Crunchyroll Expo 2020 – Archiving Anime Fandom – How to Save the Past – Notes!

1:30 PM – 2:15 PM (PDT) |  Friday 4 September 2020 – 3:30 pm to 4:15 pm central

Panel Description: This panel will talk about the people who are currently archiving anime fandom history as well as offer you resources so you can contribute. Let’s preserve as much as we can! Featuring: Lance Heiskell | Room: YUZU STAGE

By: Jenna Morgan | @jkmorgan-media

The grind is real with this guy! Imagine playing an MMO like Runescape and chopping up the same oak tree to level up, believing that one day you’ll earn money doing this. You chop the same Runescape oak tree every day for years before you actually do. It doesn’t get any harder, it’s a thankless job that no one seems to understand. But eventually you DO earn money and your passion for chopping these easy tedious trees becomes profitable. Idk, you open a shop or something and there becomes some tree shortage or something. The metaphor kinda ends there. The point? THE GRIND.

I’m sure many people found his work for archiving older anime media (such as comics, magazines, videos, interviews, conventions, and more) unimportant, or even a waste of his time, not understanding the importance of his work… Obviously *he* saw the importance of preserving these pieces of work; it’s art and history. Museums preserve items and devices, maybe even a reconstructed figure to represent what once was, so what would the digital version of this be?

Answer: Media archeology. That is both a broad and narrow subject. Most probably wouldn’t be interested in obsolete communication devices or old metal cylinders that were one of the first to record sound on, but this idea proceeds old, outdated physical items. Online this idea has branched out into different subcategories and different websites with similar information but differently mapped out for different uses.

Anyone who has looked up royalty free music for independent work or anyone who needs copyright safe videos on the Internet Media Archive knows the importance of this. Those who don’t, think of school and doing research projects. Did you ever research something and think that they didn’t really focus on your selected project subject when choosing books for the library, or wonder if the teacher hates you for giving you such an impossible assignment? Well, it may be lack of funding from the school, or the teacher is making a point about research and history. You have to deep dive half the time to find older media that isn’t mainstream. I’m sure Robotech is somewhere to stream but it’s not exactly on Netflix on the homepage, is it? Production studios have a research department that would be the paper form of what he does but it’s not available to anyone that isn’t willing to pay and be there in person. This way, anyone who is interested in the subject or needs/wants the archived media can do so with free range and have the freedom to use it for their own personal work (as long as they follow other guidelines of course). Working within the same system (the internet) for years, he has become familiar with many sites that post archived anime media that he not only benefits from but supports on his website!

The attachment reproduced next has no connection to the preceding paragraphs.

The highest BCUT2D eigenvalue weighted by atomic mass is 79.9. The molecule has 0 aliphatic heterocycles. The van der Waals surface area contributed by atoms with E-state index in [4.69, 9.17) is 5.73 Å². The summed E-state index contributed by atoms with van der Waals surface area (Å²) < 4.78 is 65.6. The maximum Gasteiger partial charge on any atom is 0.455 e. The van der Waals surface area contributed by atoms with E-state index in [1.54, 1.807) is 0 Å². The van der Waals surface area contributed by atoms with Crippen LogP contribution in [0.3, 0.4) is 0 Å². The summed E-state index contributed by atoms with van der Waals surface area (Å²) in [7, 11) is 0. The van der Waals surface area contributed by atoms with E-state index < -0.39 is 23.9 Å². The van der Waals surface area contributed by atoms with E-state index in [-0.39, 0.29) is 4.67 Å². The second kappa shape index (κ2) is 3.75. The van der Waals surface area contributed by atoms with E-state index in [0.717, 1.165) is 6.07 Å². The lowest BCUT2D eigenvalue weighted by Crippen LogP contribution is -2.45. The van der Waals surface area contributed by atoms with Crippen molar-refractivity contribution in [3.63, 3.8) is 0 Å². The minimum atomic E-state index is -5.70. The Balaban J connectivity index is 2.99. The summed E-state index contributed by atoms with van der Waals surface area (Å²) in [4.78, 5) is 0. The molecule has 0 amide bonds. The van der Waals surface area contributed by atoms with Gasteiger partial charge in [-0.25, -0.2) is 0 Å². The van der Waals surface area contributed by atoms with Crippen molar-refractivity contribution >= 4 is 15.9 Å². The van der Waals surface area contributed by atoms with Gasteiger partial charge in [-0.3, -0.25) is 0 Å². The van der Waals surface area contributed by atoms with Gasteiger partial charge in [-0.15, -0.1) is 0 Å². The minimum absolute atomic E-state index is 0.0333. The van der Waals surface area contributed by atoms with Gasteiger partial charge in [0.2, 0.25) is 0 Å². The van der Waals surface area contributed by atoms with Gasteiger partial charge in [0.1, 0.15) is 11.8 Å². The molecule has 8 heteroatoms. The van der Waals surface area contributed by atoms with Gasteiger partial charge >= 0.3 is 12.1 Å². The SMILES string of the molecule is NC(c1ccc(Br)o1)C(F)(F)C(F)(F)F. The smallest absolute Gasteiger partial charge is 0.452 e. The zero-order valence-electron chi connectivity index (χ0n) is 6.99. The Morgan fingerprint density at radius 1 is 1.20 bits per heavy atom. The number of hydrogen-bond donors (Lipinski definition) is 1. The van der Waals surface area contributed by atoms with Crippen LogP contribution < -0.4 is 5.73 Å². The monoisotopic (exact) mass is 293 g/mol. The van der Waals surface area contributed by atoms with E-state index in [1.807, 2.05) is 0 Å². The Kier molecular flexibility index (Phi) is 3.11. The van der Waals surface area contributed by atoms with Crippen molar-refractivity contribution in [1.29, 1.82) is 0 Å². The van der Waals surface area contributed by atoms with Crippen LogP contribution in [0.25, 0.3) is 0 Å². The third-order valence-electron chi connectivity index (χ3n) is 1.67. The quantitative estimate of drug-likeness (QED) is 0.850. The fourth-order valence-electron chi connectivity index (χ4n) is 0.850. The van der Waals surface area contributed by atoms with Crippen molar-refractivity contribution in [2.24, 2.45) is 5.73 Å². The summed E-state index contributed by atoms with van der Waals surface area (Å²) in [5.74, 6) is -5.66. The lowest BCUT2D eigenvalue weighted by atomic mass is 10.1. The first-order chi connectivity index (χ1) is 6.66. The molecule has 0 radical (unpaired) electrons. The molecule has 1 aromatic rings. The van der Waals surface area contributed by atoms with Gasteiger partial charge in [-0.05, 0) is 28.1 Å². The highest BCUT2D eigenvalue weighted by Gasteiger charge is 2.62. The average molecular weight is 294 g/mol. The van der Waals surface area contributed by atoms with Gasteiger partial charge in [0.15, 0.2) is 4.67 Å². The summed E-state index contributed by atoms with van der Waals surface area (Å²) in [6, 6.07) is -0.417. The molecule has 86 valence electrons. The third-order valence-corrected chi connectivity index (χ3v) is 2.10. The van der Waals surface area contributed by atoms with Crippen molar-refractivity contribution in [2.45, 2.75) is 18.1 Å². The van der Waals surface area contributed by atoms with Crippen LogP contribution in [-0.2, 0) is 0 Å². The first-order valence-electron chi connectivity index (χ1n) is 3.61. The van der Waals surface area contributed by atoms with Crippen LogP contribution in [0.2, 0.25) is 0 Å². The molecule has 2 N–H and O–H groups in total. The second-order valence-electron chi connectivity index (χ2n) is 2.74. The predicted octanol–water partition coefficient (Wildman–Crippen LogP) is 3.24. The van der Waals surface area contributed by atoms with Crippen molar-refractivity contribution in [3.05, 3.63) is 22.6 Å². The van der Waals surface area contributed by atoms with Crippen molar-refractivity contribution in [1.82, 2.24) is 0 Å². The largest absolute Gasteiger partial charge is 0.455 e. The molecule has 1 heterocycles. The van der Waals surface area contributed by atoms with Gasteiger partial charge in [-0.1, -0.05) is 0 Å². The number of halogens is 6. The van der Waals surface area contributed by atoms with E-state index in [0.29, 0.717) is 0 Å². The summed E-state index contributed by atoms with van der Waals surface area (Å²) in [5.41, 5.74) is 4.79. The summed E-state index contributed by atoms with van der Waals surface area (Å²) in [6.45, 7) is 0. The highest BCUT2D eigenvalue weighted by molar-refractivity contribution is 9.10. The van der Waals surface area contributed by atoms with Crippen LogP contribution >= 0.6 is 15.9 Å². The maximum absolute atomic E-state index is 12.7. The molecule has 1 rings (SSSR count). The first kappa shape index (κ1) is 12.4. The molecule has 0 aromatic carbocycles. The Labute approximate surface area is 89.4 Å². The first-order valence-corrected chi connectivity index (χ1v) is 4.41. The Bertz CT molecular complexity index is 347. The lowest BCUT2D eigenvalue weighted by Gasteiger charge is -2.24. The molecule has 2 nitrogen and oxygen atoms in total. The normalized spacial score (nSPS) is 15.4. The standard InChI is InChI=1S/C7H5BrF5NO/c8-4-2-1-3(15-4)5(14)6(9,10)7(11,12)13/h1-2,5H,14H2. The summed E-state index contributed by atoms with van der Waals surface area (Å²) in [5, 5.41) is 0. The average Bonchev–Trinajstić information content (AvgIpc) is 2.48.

He may have made it seem like a very simple system and not that impressive while talking about it on the panel (it honestly was hard to listen to him not being very enthusiastic about his work for awhile), but his work speaks for itself on exactly how passionate he is. If you have a chance to check out his website (https://www.animenostalgiabomb.com), it’s coo-coo-crazy-bananas, so enjoy! Maybe find your new obsession.

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